Saturday 8th November – Monday 10th November
Kaikoura to Wellington, New Zealand
Train journey, Kaikoura to Picton
On Saturday morning, we picked up the Coastal Pacific, travelling through to Picton in the north of the South Island. The journey was stunning once more, and we we able to see some of the vineyards that New Zealand is rightly famous for.
Ferry journey, Picton to Wellington
Saturday afternoon saw us on an Interislander ferry from Picton back to Wellington, on a journey that I (Joanna) am told was fairly calm – I cannot comment, as I was huddled below decks, studiously staring through the window at the horizon for the most part – I am a terrible sailor, which was not helped by the planned crew emergency drill that lasted for around an hour in the middle of the journey, culminating in a very bored “abandon ship, abandon ship” command from the captain…
The first part of the journey takes you through calm blue waters, interspersed with beautiful green islands. You then leave the South Island to cross the Cook Strait, before heading into the harbour and towards Wellington.
Somewhat surprisingly, we didn’t actually travel north by any appreciable amount on our journey from the South to the North Island, as can be seen from the map below.
Wellington Sky Show, Wellington Harbour
Another surprise on Saturday was discovering that Kiwis celebrate Guy Fawkes’ night, meaning that we were treated to an excellent pyrotechnic display in Wellington Harbour on Saturday evening. As you may be able to hear from this video, the “oohs” and “aahs” that accompay fireworks are universal (although in fact, I think that the group standing behind us, who you can mainly hear, were actually British).
Walk to Mt Victoria lookout, Wellington
On Sunday we woke to a beautiful (and slightly less windy than usual) day in Wellington, so we took the opportunity to walk up Mount Victoria through a lovely park, to get 360 degree views of Wellington and its surrounding harbour/suburbs. Seeing the city in this context really gave a sense of the beautiful land and water that can the found in this part of the North Island.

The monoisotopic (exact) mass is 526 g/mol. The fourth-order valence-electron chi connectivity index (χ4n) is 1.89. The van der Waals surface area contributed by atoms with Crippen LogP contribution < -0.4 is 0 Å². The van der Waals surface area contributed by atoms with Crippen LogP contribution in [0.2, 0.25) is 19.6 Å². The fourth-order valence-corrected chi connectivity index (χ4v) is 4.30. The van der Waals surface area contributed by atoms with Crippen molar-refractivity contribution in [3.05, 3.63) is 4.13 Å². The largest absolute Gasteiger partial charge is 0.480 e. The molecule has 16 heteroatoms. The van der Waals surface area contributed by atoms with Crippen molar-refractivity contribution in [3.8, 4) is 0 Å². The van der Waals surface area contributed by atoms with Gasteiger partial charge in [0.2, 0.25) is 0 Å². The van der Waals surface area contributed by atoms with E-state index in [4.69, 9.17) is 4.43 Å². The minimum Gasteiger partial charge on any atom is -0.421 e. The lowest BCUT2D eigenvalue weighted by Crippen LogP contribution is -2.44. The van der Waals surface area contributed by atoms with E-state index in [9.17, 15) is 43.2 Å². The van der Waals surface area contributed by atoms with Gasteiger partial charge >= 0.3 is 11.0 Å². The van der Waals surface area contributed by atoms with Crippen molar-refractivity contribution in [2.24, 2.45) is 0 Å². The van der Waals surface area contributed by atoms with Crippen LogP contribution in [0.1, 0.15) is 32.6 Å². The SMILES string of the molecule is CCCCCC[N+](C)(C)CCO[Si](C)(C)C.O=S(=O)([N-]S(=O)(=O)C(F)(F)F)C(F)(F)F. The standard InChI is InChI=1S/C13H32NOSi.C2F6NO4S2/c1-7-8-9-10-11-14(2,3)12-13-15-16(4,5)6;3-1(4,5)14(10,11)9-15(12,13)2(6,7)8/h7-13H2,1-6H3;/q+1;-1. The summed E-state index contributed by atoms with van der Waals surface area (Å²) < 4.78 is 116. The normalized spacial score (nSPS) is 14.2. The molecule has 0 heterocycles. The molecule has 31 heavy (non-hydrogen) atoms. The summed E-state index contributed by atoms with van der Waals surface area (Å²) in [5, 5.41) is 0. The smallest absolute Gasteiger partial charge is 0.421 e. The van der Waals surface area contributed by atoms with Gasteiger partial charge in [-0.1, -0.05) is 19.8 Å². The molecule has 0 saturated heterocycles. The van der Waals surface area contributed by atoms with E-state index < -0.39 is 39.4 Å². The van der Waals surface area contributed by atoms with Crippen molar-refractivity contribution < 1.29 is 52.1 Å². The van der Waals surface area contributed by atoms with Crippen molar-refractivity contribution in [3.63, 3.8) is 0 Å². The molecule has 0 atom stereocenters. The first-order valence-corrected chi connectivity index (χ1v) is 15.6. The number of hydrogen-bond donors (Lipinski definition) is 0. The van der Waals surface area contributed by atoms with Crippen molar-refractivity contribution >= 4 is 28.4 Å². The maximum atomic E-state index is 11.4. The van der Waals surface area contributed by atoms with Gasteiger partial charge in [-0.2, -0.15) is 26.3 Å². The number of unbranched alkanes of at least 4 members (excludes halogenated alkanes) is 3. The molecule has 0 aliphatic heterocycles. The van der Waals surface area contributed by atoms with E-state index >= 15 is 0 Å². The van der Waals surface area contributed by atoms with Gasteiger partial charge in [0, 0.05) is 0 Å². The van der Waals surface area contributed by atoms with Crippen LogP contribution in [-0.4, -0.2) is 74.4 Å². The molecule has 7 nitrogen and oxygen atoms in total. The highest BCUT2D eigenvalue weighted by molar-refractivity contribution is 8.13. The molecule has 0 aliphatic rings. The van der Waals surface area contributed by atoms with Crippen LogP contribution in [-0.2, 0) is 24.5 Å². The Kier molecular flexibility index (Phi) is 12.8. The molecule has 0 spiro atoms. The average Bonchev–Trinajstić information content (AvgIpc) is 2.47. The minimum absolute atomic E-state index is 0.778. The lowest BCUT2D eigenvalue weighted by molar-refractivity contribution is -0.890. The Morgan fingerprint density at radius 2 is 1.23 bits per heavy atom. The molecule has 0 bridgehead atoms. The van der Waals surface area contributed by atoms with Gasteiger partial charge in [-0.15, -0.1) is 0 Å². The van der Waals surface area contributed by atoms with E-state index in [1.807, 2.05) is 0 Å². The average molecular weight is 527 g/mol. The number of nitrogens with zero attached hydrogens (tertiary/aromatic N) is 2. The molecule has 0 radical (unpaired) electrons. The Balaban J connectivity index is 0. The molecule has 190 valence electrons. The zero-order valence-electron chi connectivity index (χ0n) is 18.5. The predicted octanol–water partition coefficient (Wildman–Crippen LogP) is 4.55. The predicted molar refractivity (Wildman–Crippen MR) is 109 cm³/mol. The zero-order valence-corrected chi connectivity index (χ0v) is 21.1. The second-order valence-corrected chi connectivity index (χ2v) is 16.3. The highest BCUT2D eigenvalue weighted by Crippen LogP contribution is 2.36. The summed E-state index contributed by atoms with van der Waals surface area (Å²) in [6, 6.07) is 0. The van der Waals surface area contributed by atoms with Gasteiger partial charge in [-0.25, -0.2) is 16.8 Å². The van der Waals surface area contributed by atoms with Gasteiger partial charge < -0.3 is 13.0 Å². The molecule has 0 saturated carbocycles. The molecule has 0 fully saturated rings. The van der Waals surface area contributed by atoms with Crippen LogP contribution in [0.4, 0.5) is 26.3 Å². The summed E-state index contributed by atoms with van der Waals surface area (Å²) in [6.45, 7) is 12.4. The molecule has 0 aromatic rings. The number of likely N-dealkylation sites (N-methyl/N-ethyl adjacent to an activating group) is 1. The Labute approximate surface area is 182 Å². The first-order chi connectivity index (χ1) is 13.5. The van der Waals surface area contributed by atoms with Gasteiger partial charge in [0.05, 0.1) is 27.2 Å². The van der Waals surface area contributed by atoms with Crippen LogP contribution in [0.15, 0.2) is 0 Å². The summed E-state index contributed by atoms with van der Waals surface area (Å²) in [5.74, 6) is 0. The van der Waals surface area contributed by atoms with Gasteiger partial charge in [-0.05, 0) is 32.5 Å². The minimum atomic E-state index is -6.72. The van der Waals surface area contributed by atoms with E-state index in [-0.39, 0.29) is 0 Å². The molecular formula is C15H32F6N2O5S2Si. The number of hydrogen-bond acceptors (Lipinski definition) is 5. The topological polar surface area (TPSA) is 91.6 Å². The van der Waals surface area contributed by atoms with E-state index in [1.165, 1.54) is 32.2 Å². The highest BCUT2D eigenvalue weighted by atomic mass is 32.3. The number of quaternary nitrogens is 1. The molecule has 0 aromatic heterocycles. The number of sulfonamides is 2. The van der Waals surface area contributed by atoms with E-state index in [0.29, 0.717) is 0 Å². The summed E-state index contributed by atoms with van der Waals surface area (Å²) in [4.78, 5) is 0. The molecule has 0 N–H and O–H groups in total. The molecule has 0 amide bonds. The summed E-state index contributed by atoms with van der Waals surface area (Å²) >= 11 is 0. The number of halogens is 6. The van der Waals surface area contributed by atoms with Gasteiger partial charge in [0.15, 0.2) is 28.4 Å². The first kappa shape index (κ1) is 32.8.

Another evening in Wellington also gave us an opportunity to return to The Email (see our previous post about Wellington) and find another restaurant to please our tastebuds. This time we went for Mexico which (unsurprisingly) served up some fantastic authentic Mexican food. Special mention is due for the dessert: fresh churros with xocolate sauce and crushed salted peanuts.
Carter Observatory, Wellington
Monday was our last day in Wellington before heading back to see Doug, Julie, Sam and Joe for the evening. We had a couple of clear nights while on the South Island, but our knowledge of the Southern skies are limited (for which read: virtually non-existent).
A trip on the Wellington Cable Car took us to Carter Observatory, where a visit to the planetarium gave us a crash course. A video about the search for life in space was followed by an excellent presentation by one of the Observatory’s astronomers about how to find your way around the Southern sky. It was slightly embarrassing that all the school children in our planetarium presentation knew more about the Southern Cross than we did, but at least we know now!
Tradition of the day
The Carter Observatory also gave us a bit of background to some of the Maori myths and legends surrounding the night sky. We were particularly fascinated to learn about Matariki, known in the UK as the Pleiades or Seven Sisters, and one of my (Simon’s) favourite things to look for in the night sky (it’s actually a cluster of young stars, so looks fantastic even through binoculars).
Matariki disappears below the horizon in the New Zealand night sky around the end of April/beginning of May each year. It reappears about four weeks later in the eastern dawn sky, just before the sun. This usually marks the end of the old year, and is a time of reflection.
The next new moon after this occurs is the start of te Whetu o te tau, the Mauri New Year (around the time of the shortest day in the southern hemisphere). Celebrations vary, but often involve rising before dawn to greet Matariki rising, songs, and eating kumara (a sweet potato) cooked in embers. It also represents the time to start preparing for the planting of new crops.